When you throw problems and miseries at your hero and heroine to reflect or exceed those in real life, you are the master of their fate. But working out how your characters get out of their multiple difficulties can often solve some of your own problems. Is the brain even more perceptive than we realise?

Do other writers feel the same? I’d love to know.


Juliet’s Story will be published on 25 January 2016.
Pre-order now Amazon UK  Amazon US  Kobo

Readers who swear they’re in your novel!

JulietcoverIt’s amazing how many times people ask me if I’ve put them in my novel. They look at me with real suspicion and even disbelief when I always answer: No!

Recently someone accused me of putting her in my latest novel to be published at the end of this month: Juliet’s Story, Book 2 of The Voyagers trilogy. She said, ‘You’ve based Juliet on me, haven’t you?’ Frankly, I was astounded. The woman in question is nothing at all like my heroine, either physically, mentally, or emotionally. They are in a different age group, and the opposite in height, weight, hair and eyes. Juliet runs her own business, and sails to Australia on a freighter – neither of which my friend would ever dream of doing.

smolking girlThen it hit me – they are both smokers! Except this person still continues to smoke and my heroine gives up quite near the beginning of the novel. But that’s such a small thing in common to assume I used her as a template for my heroine.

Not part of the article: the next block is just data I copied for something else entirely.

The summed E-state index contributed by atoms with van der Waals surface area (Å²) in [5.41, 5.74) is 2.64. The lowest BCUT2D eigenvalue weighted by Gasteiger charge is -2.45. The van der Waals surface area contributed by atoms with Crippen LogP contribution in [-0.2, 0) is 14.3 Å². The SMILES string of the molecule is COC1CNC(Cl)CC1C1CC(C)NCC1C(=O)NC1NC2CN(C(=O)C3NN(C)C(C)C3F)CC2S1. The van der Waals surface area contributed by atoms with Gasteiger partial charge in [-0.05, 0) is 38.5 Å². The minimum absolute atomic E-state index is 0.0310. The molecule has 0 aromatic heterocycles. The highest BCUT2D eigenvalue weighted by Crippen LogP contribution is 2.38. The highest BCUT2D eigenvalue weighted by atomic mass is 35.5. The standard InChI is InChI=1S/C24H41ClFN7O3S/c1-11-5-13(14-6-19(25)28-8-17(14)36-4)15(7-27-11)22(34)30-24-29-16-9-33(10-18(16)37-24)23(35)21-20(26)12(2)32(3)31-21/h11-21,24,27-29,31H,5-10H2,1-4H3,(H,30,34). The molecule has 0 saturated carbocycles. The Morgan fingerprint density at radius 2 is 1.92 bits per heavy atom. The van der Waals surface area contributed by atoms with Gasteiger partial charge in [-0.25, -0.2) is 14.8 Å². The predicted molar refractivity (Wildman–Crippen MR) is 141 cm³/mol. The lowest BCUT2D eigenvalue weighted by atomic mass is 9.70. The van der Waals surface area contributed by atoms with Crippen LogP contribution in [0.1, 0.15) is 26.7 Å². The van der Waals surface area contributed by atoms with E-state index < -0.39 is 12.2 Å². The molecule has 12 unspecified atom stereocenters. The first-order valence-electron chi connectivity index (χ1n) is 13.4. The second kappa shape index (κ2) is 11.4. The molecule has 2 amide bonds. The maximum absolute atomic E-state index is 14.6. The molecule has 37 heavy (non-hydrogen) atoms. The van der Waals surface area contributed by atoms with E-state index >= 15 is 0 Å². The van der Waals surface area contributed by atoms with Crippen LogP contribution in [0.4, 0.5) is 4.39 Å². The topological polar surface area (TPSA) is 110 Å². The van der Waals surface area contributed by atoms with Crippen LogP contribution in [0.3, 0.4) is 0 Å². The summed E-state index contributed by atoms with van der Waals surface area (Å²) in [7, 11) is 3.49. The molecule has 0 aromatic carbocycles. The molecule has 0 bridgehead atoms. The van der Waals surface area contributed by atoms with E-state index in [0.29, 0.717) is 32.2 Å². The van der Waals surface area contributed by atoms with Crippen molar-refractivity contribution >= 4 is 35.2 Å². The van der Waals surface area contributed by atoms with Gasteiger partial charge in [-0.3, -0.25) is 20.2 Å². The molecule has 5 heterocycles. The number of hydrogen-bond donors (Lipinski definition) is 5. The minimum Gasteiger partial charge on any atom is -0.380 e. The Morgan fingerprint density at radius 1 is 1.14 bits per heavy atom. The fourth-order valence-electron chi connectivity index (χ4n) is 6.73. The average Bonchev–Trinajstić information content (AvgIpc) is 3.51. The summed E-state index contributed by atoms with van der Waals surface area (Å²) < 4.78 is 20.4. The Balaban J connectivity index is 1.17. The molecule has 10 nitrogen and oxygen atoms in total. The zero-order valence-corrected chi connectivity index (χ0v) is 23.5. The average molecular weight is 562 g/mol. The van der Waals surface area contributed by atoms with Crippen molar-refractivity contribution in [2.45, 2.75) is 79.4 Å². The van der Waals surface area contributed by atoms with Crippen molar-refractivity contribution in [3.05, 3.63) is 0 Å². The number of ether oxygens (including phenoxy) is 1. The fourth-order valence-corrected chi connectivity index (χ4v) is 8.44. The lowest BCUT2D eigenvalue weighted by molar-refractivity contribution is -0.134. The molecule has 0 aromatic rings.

Someone else who I’ve known a very long time said that as a writer I ought to make up my characters and not base them on any real person. She said I should use my imagination! What on earth do writers do except use their imagination?

I tried to explain that as in the song from The Sound of Music, nothing comes from nothing. That we writers take bits and pieces from several people, consciously and sub-consciously, to make an original character. It might be something as subtle as a gesture. One of the passengers, Trevor, on Juliet’s freighter constantly rakes through his thinning curls; that was taken directly from one of my ex-employees, but this man’s personality was not like Trevor’s at all. Or I might come across someone with an unusual feature.

turquoise eyesA woman I know has stunning turquoise eyes – a colour I’ve never seen on anyone before – so guess what colour eyes my latest heroine has? Or I might ‘borrow’ someone’s hobby. I needed a ‘wind-down’ interest for Juliet, and so I have her making greetings cards. I wouldn’t have thought of this if a certain literary agent didn’t have the same hobby.